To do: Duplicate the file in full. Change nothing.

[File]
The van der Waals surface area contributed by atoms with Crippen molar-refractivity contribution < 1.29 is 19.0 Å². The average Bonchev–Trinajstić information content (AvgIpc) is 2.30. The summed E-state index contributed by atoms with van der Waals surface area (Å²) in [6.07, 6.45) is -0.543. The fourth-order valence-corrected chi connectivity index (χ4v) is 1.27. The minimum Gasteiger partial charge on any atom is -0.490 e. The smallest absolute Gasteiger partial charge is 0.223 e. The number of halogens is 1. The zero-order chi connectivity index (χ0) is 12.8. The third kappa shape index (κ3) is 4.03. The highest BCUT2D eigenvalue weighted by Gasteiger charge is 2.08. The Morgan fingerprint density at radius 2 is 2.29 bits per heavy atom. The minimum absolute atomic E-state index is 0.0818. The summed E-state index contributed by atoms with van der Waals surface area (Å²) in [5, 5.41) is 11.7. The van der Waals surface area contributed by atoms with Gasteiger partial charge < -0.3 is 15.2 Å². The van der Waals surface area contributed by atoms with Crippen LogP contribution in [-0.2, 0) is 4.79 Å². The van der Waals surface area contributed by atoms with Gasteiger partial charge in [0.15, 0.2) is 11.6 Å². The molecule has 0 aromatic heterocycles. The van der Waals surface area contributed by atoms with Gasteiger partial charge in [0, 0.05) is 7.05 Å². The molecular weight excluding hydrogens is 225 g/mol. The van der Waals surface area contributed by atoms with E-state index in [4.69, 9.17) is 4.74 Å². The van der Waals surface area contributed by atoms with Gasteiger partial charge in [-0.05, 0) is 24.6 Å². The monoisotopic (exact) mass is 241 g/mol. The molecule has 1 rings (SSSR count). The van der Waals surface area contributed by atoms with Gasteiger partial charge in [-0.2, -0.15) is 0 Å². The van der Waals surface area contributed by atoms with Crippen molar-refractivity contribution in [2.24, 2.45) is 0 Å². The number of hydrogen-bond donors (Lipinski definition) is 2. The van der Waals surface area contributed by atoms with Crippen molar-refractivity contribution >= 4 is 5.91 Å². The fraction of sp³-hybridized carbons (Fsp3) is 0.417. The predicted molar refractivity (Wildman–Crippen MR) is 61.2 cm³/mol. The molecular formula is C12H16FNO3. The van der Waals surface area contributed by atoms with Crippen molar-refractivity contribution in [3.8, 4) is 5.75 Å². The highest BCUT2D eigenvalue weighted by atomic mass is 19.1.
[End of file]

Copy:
The van der Waals surface area contributed by atoms with Crippen molar-refractivity contribution < 1.29 is 19.0 Å². The average Bonchev–Trinajstić information content (AvgIpc) is 2.30. The summed E-state index contributed by atoms with van der Waals surface area (Å²) in [6.07, 6.45) is -0.543. The fourth-order valence-corrected chi connectivity index (χ4v) is 1.27. The minimum Gasteiger partial charge on any atom is -0.490 e. The smallest absolute Gasteiger partial charge is 0.223 e. The number of halogens is 1. The zero-order chi connectivity index (χ0) is 12.8. The third kappa shape index (κ3) is 4.03. The highest BCUT2D eigenvalue weighted by Gasteiger charge is 2.08. The Morgan fingerprint density at radius 2 is 2.29 bits per heavy atom. The minimum absolute atomic E-state index is 0.0818. The summed E-state index contributed by atoms with van der Waals surface area (Å²) in [5, 5.41) is 11.7. The van der Waals surface area contributed by atoms with Gasteiger partial charge < -0.3 is 15.2 Å². The van der Waals surface area contributed by atoms with Crippen LogP contribution in [-0.2, 0) is 4.79 Å². The van der Waals surface area contributed by atoms with Gasteiger partial charge in [0.15, 0.2) is 11.6 Å². The molecule has 0 aromatic heterocycles. The van der Waals surface area contributed by atoms with Gasteiger partial charge in [0, 0.05) is 7.05 Å². The molecular weight excluding hydrogens is 225 g/mol. The van der Waals surface area contributed by atoms with E-state index in [4.69, 9.17) is 4.74 Å². The van der Waals surface area contributed by atoms with Gasteiger partial charge in [-0.05, 0) is 24.6 Å². The monoisotopic (exact) mass is 241 g/mol. The molecule has 1 rings (SSSR count). The van der Waals surface area contributed by atoms with Gasteiger partial charge in [-0.2, -0.15) is 0 Å². The van der Waals surface area contributed by atoms with Crippen molar-refractivity contribution in [2.24, 2.45) is 0 Å². The number of hydrogen-bond donors (Lipinski definition) is 2. The van der Waals surface area contributed by atoms with Crippen molar-refractivity contribution >= 4 is 5.91 Å². The fraction of sp³-hybridized carbons (Fsp3) is 0.417. The predicted molar refractivity (Wildman–Crippen MR) is 61.2 cm³/mol. The molecular formula is C12H16FNO3. The van der Waals surface area contributed by atoms with Crippen molar-refractivity contribution in [3.8, 4) is 5.75 Å². The highest BCUT2D eigenvalue weighted by atomic mass is 19.1.